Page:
How To Make An American Quilt

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I have been quilting seriously since my early twenties.  I remember having a class in school the old traditional way, where you cut out paper piecing, wrapped your fabric around it and hand sewed all the pieces together Even though this was labor intensive I remember it being very soothing and I still like to hand sew the binding which is the final step of the quilt.


Fast forward arriving in the States in 1994 to have the absolute glee at finding lots of quilt stores.  I discovered beautiful fabrics, still my weakness, if I see something gorgeous I will buy it even if I do not have a project in mind (yet!). Quilters are known for having a stash, this means a pile of fabrics by the yard …. just in case! These quilt stores also had lots and lots of lovely patterns but best of all they had classes.  At this stage, I still considered myself a rookie quilter but enrolling in classes taught me new skills and a whole new outlook on quilting.


Then I discovered sewing machines.  I know this sounds a little crazy but before 1994 and the grand age of 28 I had never even considered owning a machine.  It opened my eyes to chain sewing and piecing without those labor intensive little pieces of paper.  Now I could (with classes and close supervision) make those wonderful quilts in days and weeks rather than in months.

This is my 3rd or 4th machine in 25 years because after miles and miles of sewing that sweet hard-working machine gives up the will to live and crosses the rainbow bridge to sewing machine heaven. Now you can buy sewing machines just for quilters, I love this one, lots of space to feed through large pieces of fabric, many many different stitch styles.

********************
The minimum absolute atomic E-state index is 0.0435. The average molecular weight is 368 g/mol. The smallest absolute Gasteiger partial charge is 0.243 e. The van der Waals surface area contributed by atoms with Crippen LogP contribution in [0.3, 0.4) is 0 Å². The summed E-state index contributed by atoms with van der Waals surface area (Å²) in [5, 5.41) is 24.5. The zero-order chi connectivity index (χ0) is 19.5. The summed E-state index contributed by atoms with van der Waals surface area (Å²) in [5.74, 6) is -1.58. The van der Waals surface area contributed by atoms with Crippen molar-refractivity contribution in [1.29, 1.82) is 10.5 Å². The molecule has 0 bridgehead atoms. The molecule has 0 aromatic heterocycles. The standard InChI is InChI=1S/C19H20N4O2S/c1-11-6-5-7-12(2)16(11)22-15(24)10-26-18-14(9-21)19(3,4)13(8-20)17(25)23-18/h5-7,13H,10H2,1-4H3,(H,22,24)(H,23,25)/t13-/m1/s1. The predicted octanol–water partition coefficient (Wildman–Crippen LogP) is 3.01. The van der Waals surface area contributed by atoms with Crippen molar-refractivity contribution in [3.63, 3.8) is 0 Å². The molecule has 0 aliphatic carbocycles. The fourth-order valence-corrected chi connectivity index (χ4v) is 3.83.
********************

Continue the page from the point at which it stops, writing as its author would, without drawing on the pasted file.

Here are the stages of a quilt that I am working on right now.


You start off with fabric.  This is called a jelly roll (don’t ask me why!).  I love these because you get precut 2 ½ inch coordinated strips, because cutting and matching fabric can be the most fun but also the most challenging.


Roll out your jelly roll and separate the darks from the light.





Cut the strips into 2 ½ inch squares, organize a pattern and sew together.  I prefer to just go haphazard with no particular order, that way you get a really scrappy quilt which is kinda fun.


Sew triangle on each corner then you can rotate the block into various ways to optimize the overall affect.


Put on some borders and you are nearly done.


Every part of the process is very soothing to me.  I usually have a person in mind when I start a quilt.  I think of them all the way through and stitch love hope and courage into the quilt or whatever they may need at that time in their life.


Here is one of my favorites, a throwback to where I came from!





Here is one I just finished, I already have someone in mind for this one.




It’s about finding your joy in whatever way that may be.  For some, it's baking or reading or walking or climbing mountains or gardening. And for me, it’s all of these but nothing feeds my soul like making a quilt.

Be/Stay Happy!